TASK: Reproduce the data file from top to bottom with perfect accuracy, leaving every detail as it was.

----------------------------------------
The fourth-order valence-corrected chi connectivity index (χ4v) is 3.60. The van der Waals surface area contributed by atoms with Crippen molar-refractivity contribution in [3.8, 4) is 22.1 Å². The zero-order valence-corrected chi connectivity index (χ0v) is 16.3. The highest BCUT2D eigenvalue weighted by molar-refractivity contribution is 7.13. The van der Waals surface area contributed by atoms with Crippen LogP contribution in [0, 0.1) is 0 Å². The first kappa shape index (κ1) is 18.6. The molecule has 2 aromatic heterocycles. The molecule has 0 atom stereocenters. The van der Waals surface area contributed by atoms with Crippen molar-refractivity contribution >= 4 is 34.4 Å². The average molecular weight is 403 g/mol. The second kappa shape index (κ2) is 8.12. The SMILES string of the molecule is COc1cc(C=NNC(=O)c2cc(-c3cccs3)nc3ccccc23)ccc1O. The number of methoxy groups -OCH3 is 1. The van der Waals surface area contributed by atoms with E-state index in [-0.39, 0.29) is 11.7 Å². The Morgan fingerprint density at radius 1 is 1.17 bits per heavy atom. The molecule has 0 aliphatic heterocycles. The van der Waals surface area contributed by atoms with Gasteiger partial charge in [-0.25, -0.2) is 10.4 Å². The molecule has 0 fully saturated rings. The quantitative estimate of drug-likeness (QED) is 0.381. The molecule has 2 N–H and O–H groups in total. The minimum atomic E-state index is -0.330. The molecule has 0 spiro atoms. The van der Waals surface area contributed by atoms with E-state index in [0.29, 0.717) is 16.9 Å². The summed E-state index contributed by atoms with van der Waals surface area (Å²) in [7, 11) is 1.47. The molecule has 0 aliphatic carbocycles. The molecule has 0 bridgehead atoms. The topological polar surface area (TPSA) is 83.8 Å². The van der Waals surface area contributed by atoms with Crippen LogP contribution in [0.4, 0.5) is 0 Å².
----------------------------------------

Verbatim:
The fourth-order valence-corrected chi connectivity index (χ4v) is 3.60. The van der Waals surface area contributed by atoms with Crippen molar-refractivity contribution in [3.8, 4) is 22.1 Å². The zero-order valence-corrected chi connectivity index (χ0v) is 16.3. The highest BCUT2D eigenvalue weighted by molar-refractivity contribution is 7.13. The van der Waals surface area contributed by atoms with Crippen LogP contribution in [0, 0.1) is 0 Å². The first kappa shape index (κ1) is 18.6. The molecule has 2 aromatic heterocycles. The molecule has 0 atom stereocenters. The van der Waals surface area contributed by atoms with Crippen molar-refractivity contribution >= 4 is 34.4 Å². The average molecular weight is 403 g/mol. The second kappa shape index (κ2) is 8.12. The SMILES string of the molecule is COc1cc(C=NNC(=O)c2cc(-c3cccs3)nc3ccccc23)ccc1O. The number of methoxy groups -OCH3 is 1. The van der Waals surface area contributed by atoms with E-state index in [-0.39, 0.29) is 11.7 Å². The Morgan fingerprint density at radius 1 is 1.17 bits per heavy atom. The molecule has 0 aliphatic heterocycles. The van der Waals surface area contributed by atoms with Gasteiger partial charge in [-0.25, -0.2) is 10.4 Å². The molecule has 0 fully saturated rings. The quantitative estimate of drug-likeness (QED) is 0.381. The molecule has 2 N–H and O–H groups in total. The minimum atomic E-state index is -0.330. The molecule has 0 spiro atoms. The van der Waals surface area contributed by atoms with E-state index in [0.29, 0.717) is 16.9 Å². The summed E-state index contributed by atoms with van der Waals surface area (Å²) in [7, 11) is 1.47. The molecule has 0 aliphatic carbocycles. The molecule has 0 bridgehead atoms. The topological polar surface area (TPSA) is 83.8 Å². The van der Waals surface area contributed by atoms with Crippen LogP contribution in [0.4, 0.5) is 0 Å².